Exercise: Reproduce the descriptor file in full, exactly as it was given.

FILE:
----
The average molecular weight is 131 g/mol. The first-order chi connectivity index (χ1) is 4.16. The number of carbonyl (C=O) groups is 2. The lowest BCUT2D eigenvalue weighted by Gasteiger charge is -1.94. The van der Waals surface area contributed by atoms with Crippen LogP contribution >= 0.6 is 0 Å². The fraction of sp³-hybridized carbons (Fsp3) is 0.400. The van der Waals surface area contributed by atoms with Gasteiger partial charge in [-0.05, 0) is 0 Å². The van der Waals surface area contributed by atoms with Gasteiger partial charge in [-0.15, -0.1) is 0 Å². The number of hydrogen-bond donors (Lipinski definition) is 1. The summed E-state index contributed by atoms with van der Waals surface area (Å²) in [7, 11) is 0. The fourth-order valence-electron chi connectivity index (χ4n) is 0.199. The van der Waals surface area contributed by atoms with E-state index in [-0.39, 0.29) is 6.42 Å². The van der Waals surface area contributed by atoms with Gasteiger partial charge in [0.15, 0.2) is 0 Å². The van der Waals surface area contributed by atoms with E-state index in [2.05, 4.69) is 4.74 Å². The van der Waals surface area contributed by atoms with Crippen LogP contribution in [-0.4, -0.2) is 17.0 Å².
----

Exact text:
The average molecular weight is 131 g/mol. The first-order chi connectivity index (χ1) is 4.16. The number of carbonyl (C=O) groups is 2. The lowest BCUT2D eigenvalue weighted by Gasteiger charge is -1.94. The van der Waals surface area contributed by atoms with Crippen LogP contribution >= 0.6 is 0 Å². The fraction of sp³-hybridized carbons (Fsp3) is 0.400. The van der Waals surface area contributed by atoms with Gasteiger partial charge in [-0.05, 0) is 0 Å². The van der Waals surface area contributed by atoms with Gasteiger partial charge in [-0.15, -0.1) is 0 Å². The number of hydrogen-bond donors (Lipinski definition) is 1. The summed E-state index contributed by atoms with van der Waals surface area (Å²) in [7, 11) is 0. The fourth-order valence-electron chi connectivity index (χ4n) is 0.199. The van der Waals surface area contributed by atoms with E-state index in [-0.39, 0.29) is 6.42 Å². The van der Waals surface area contributed by atoms with Gasteiger partial charge in [0.15, 0.2) is 0 Å². The van der Waals surface area contributed by atoms with E-state index in [2.05, 4.69) is 4.74 Å². The van der Waals surface area contributed by atoms with Crippen LogP contribution in [-0.4, -0.2) is 17.0 Å².